Learning Bilingually

This September the Last Language Textbook is coming to the Teunis Bergen PS 9 School in Brooklyn. Our Wikiotics Fellows have spent the summer building resources to help parents of the school’s bilingual education students learn along with their children. On September 8th we will be introducing these new materials to the community and showing how parents can get involved by building materials for each other, their children, and by participating in school sponsored language exchanges.

Whether you are a parent, teacher, or just a community member interested in English and Spanish education, everyone is welcome at this free event. Join us September 8th from 1:00-4:00pm in the Info Commons room of the Brooklyn Public Library’s historic main branch location at Grand Army Plaza.

Building for the world

How do you build globally useful teaching materials?

In the first year of our Last Language Textbook (LLT) campaign we have tried a number of approaches, from international workshops to online courses. Our conclusion? Start by building materials that are immediately useful to one community and empower teachers to adapt, rebuild, or share those materials for use in different circumstances. For the second year of the LLT campaign we are taking that lesson to heart and refocusing our international efforts locally on the dual language program at a Brooklyn elementary school.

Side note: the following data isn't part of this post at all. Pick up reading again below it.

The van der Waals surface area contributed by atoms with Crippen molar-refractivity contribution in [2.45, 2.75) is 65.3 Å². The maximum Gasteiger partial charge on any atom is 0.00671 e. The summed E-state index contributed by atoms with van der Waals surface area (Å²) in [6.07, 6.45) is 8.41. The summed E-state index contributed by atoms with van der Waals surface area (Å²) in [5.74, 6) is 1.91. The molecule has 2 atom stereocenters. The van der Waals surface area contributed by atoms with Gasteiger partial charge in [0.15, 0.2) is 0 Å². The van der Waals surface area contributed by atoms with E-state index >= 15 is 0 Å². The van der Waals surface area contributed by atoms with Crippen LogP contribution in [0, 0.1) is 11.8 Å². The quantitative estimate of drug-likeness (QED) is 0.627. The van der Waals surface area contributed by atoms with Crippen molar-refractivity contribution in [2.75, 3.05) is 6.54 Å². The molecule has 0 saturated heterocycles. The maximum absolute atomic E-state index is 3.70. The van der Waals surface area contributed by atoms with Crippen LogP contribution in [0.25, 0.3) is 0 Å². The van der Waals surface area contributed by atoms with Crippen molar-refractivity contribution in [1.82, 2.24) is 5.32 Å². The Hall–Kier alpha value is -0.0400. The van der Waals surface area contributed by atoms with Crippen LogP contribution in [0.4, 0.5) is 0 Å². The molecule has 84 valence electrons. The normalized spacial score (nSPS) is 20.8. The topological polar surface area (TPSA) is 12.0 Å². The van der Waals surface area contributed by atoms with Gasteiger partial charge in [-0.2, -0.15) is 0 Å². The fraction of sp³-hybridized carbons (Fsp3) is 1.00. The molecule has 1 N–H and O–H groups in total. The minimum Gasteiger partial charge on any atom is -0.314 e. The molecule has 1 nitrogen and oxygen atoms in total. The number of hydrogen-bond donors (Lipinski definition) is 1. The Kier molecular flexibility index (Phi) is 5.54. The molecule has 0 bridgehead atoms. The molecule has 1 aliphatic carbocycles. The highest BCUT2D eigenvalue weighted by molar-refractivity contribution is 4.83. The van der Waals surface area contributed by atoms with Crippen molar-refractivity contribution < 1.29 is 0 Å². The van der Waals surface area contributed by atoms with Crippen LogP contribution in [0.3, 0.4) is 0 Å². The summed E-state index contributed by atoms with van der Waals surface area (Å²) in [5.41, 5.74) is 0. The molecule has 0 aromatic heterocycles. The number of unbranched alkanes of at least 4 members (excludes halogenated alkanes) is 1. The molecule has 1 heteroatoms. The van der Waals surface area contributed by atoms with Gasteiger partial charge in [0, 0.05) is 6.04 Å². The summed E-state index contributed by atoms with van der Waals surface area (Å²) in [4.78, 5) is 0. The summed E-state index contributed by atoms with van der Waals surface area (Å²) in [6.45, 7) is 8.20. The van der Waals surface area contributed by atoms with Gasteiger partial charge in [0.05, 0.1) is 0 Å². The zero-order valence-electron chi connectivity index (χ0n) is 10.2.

The PS 9 Teunis Bergen School in Brooklyn is a public school with a young but growing dual language immersion program. Built by talented staff, an engaged community of parents, and a supportive administration, it is an exciting program looking to reach more of the local community. To help support this effort we are launching the Wikiotics Open Education Design Fellowship and selecting Claribel Sanchez, one of the teachers from the program, and Jarrett Carter, a local education technology graduate student, as our first pair of Fellows.